The interviewers conducting fieldwork for the WAYS study were all university graduates who had been extensively trained in data collection and interviewing skills, briefed on the study background, and detailed interview content. All the interviewers were fluent in speaking and writing the native language of the participants. The interviewers visited the participants in their homes or nearby trading centres or community halls to conduct semi-structured face-to-face interviews and to administer questionnaires covering a wide range of topics. Information sought in the questionnaire included, among others, demographic characteristics, their previous WE, mental health problems and post-war hardships in the past year, and current SI. A Clinical Psychiatric Officer was available on sight to handle mental health emergencies and to make referrals to the Regional Referral Hospital in case of a mental health emergency such as severe depression or conduct problem with a potential for harm. Ethical approval for this study was obtained from Gulu University’s Institutional Review Board, an affiliate of Uganda National Council for Science and Technology which oversees all research activities in Uganda.

Written informed consent was obtained from all participants in accordance with ethical guidelines and approvals.

Measures

Finding appropriate and standardised measures to assess of mental health outcomes in non-western settings with differences in culture and absence of culturally specific standardised measures is a challenge. Therefore, we used both standardised and locally derived measures.

War experiences

To assess individual exposures to different types of WE, we used items from the UNICEF B&H (B&H - Bosnia-Herzegovina) Post-war Screening Survey [40]. The questionnaire was adapted to better capture the context of the war in Northern Uganda; for example, an item on sexual assault and/or abuse was added. Consequently, the adapted WE measure consisted of 52 items from which 12 types of war events were derived. The 12 types of WE were: personal harm (6 items, e.g. serious injuries), witnessing general war violence (11 items, e.g., massacres or raids on villages), sexual abuse (1 item), and involvement in hostilities (2 items, e.g. did you fight in the army or warring faction?). Other types of WE included: separation (2 items), Deaths (7 items, e.g. deaths of parents, siblings, or extended family members), material loss (4 items), physical threat to self (5 items), harm to loved ones (4 items), physical threat to relatives or loved ones (4 items), displacement (5 items), and drug and substance abuse (1 item). The 52 items were summed up for occurrence to generate general exposure to WE. WE were simply binary coded for occurrence (1) versus absence (0). Age at abduction (in months and years) and duration with the fighting forces were self-reported.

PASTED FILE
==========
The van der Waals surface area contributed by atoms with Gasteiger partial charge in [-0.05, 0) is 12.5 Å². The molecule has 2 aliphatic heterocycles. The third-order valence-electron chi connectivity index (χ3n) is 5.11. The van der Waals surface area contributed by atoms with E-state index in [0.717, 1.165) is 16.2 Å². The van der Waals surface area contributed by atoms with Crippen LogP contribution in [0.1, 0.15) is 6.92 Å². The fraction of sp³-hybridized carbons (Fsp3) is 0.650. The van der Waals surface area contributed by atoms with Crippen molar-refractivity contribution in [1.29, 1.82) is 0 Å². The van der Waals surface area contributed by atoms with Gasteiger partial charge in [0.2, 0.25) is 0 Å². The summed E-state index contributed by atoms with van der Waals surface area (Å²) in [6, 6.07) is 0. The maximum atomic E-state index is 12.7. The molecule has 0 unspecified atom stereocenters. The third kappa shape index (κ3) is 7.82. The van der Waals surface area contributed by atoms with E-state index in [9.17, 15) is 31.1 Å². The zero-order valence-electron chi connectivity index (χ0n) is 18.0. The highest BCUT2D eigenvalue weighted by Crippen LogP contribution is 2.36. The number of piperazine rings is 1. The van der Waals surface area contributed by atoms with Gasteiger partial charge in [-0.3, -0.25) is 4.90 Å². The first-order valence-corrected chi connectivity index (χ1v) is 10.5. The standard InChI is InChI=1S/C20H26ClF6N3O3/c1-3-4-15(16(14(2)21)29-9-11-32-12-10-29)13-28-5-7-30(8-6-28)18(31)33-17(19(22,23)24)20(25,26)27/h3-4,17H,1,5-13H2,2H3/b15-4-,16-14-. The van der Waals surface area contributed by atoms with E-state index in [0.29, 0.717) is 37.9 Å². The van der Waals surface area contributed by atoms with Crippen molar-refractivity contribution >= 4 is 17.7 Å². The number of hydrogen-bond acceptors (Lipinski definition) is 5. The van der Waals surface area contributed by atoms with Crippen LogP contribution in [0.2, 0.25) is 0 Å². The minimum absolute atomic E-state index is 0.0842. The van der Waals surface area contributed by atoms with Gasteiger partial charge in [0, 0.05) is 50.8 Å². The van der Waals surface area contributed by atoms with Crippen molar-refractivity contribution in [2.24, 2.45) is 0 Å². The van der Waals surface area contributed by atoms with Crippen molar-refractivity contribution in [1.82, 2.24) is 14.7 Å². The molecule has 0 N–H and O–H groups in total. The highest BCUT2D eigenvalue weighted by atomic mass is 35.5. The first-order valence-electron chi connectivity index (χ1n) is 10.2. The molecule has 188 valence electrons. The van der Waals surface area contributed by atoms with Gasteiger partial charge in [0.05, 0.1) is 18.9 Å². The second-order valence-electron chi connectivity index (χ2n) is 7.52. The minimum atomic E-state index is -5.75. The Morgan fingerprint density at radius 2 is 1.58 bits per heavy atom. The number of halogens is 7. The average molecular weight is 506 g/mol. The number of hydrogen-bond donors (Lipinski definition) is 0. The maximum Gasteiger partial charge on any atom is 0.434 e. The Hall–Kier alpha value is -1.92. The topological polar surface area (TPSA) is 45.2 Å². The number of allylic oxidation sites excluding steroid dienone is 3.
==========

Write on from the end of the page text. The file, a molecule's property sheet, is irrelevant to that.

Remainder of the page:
Suicidal ideation

SI was assessed by a statement: “I think about suicide” and the participants” responses were scored on a 0-3 scale, ranging from 0 = not at all, 1 = sometimes, 2 = many times, and 3 = all the time. Because a similar item on SI was also present in the depression scale and to ensure that the item was not driving the associations, a sensitivity analysis was conducted without the item on the depression scale.

Depression/anxiety

Depression/anxiety is a subscale of the Acholi Psychosocial Assessment Instrument (APAI). APAI is a 40-item field-based self-report questionnaire previously developed for use in Northern Uganda [41]. The measure comprises: depression/anxiety, conduct problems, pro-social behaviours, and somatic complaints without medical cause. In APAI, depression and anxiety (18 items) were combined into one scale. Previous studies also showed a strong overlap among items in the depression and anxiety subscales [42]. The depression/anxiety scale was represented by a set of questions that inquire about specific behaviours particular to depression/anxiety such as “I do not sleep at night”, “I have a lot of thoughts”, etc. For each question, responses were scored on a 0-3 scale, ranging from 0 = never, 1 = rarely, 2 = sometimes, and 3 = always. In previous studies, the Cronbach’s alpha was .70 for the depression subscale [41]. In this study the Cronbach’s alphas were .89 for the depression/anxiety subscale.

Post-war hardships

The UNICEF B&H Post-war Screening Survey questionnaire consists of 26 items on difficulties experienced during the past six months [40]. The items included housing and economic difficulties (e.g. “During the past six months, did you lack money for basic necessities like soap, salt, or sugar?”). Each question was binary coded for presence (1) versus absence (0) (range 0 to 26). In this study the Kuder-Richardson coefficient of reliability (KR20) is .83.

Statistical analyses